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Steeping vs.Mini Mash

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For going all grain on the cheap, take a look at


--- Quote from: denny on February 24, 2013, 09:15:09 PM ---For going all grain on the cheap, take a look at

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It's also easy and efficient.  I used the method outlined in Palmer's book for my first 11 all-grain batches.  Last weekend I followed the procedure on and my efficiency increased from 70% to over 81% with less effort.

To get back to the OP, when I went all-grain I went from extract with specialty grains right to all-grain.  A friend picked up a 10G Igloo cooler for $1 at a flea market and I spent about $5-10 at the hardware store on a plastic ball valve and other supplies to make a mash tun.  If you already have the ability to mini-mash (an extra bucket and a paint straining bag) then go for it.  Otherwise, I'd just go all grain.

If your kettle will support full-volume boils, then you might as well give BIAB a try. The only equipment investment is the bag, and you can then produce All-Grain batches even more easily than mini-mashes.

Jimmy K:

--- Quote from: dbagnall on February 24, 2013, 08:42:22 PM ---So does steeping only add color but not fermentable sugars?

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You really should only steep certain grains that have had their starches converted to sugars in processing, which includes crystal malts and roasted malts. Mini-mash will let you use any grain so you'd have far more grains to experiment with.  As noted, you can also to a partial or full mash with minimal investement in equipment.  Money spent on expensive equipment does not buy better beer.


--- Quote from: euge on February 24, 2013, 09:09:20 PM ---You can always use some base grain in the steep, but keep to the established water ratios and you're really just doing a mini-mash.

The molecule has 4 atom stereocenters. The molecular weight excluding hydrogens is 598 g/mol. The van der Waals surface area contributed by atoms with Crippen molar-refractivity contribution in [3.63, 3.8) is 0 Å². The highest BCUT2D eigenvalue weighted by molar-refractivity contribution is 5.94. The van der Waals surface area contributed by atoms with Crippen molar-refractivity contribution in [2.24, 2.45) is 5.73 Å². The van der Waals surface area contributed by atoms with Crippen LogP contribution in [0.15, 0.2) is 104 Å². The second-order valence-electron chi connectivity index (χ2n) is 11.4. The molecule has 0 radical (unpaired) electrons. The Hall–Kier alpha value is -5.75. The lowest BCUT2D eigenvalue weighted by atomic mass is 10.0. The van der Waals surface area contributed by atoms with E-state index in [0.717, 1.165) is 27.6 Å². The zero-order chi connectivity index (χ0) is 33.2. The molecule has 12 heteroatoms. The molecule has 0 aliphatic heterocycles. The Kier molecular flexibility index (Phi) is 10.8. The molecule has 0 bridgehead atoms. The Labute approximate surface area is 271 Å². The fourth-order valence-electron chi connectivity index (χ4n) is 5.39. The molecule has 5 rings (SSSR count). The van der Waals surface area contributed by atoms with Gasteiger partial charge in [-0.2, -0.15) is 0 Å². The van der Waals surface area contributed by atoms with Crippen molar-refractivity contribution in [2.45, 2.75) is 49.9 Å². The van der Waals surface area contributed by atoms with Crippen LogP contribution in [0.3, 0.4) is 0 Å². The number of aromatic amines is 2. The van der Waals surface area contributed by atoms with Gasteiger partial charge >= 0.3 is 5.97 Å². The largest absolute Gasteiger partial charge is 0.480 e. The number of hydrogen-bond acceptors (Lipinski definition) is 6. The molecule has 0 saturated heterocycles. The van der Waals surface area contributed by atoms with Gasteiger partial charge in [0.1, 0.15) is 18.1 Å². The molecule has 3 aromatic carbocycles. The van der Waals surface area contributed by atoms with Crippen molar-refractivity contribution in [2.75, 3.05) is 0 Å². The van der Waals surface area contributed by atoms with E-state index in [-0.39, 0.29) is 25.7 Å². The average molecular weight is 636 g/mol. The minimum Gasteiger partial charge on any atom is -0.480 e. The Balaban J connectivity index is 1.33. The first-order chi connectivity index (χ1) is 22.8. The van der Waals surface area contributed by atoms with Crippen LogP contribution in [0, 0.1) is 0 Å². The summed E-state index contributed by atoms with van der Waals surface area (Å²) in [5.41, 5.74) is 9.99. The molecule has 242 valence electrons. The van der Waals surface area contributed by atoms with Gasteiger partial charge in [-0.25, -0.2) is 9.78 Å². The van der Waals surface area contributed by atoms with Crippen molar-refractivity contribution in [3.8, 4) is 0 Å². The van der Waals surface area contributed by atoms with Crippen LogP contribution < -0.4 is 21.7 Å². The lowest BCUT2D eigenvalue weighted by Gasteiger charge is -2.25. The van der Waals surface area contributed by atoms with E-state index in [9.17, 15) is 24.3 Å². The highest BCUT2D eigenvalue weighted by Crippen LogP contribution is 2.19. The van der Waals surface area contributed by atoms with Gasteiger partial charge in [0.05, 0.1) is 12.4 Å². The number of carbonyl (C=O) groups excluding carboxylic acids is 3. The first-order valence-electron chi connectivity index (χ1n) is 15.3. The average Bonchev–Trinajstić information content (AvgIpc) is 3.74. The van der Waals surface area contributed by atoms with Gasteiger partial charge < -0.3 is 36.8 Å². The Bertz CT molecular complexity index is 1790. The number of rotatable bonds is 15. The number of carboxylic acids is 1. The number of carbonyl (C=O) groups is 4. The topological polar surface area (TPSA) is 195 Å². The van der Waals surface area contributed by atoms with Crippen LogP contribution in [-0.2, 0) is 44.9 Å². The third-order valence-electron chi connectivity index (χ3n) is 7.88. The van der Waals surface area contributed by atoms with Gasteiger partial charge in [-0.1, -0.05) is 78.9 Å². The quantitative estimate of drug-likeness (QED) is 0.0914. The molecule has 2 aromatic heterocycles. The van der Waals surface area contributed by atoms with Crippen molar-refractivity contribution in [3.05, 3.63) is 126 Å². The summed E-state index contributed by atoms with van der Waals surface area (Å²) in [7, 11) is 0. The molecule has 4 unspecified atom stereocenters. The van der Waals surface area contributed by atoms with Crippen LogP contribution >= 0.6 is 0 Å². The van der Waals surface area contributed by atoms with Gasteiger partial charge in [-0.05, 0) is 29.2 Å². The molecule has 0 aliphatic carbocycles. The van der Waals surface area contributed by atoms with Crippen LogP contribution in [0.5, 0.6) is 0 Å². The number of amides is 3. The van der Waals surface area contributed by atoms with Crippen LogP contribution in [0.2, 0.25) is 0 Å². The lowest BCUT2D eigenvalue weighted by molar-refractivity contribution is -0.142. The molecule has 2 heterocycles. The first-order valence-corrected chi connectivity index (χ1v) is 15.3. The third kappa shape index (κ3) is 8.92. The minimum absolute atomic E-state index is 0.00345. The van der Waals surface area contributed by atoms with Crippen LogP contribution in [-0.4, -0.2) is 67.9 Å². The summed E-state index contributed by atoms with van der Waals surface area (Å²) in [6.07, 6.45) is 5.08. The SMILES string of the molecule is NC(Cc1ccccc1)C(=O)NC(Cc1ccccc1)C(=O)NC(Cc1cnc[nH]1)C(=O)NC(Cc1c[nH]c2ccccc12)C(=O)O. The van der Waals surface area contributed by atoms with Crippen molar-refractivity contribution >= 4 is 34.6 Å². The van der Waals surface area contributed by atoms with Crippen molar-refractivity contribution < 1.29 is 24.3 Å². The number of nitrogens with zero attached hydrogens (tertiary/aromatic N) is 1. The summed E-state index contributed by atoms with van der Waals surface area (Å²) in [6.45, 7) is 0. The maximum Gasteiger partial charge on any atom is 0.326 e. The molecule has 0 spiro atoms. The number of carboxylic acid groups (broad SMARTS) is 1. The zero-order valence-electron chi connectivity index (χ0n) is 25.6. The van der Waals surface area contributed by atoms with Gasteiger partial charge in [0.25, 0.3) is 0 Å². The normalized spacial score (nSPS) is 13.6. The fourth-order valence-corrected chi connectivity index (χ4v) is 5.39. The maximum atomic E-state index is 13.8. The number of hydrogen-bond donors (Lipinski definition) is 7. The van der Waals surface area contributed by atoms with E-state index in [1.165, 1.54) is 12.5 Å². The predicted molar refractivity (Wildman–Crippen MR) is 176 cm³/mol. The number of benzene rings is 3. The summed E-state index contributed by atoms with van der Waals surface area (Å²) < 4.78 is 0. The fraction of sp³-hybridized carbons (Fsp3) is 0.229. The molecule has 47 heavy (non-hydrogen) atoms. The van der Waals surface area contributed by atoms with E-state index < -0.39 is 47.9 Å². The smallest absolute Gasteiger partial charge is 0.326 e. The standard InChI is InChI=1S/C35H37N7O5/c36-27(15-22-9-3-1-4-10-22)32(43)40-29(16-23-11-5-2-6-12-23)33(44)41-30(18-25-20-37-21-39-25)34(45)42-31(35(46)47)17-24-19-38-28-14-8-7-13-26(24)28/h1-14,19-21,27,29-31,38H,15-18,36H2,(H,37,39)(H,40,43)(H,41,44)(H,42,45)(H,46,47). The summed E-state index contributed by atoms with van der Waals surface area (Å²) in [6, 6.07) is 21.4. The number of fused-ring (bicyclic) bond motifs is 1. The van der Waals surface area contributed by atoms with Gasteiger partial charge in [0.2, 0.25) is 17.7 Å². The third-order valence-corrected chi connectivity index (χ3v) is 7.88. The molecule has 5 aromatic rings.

I have a 2 gallon mash tun that is real tricky to use unless it is just a mini-mash- which I'll either no-sparge or batch. I'd rather just use a bag and a pot of water.

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I too have a 2-gal mash tun (in addition to my 5-gal for AG) and last night, doing an extract batch for the first time in several years and not wishing to fiddle with the little MLT, I went #nopants on my grain-steeping. I warmed the water to 160 in a large saucepan, poured in the steeping grains, put a lid on the pan, set it on two potholders on a kitchen work table, and covered it with an inverted Trader Joe's insulated grocery bag. The temp held fine. I strained and sparged through a large kitchen strainer lined with a 1-gallon paint strainer bag. I have a super-duper-large strainer and 5-gal paint strainer bags that I could have used if I had a couple pounds of grain.

To get back to the OP's main point, I spent a while doing mini-mashes and I agree, try going to all-grain. Remember, you don't have to make 5-gallon (or larger!) batches and you definitely don't have to spend loads of money. I see a lot of people doing 3-gal BIAB. As erockrph says, all you need is a bag. I personally would rather deal with my 5-gal cooler than a wet, heavy bag, but it's a very cheap entry point.


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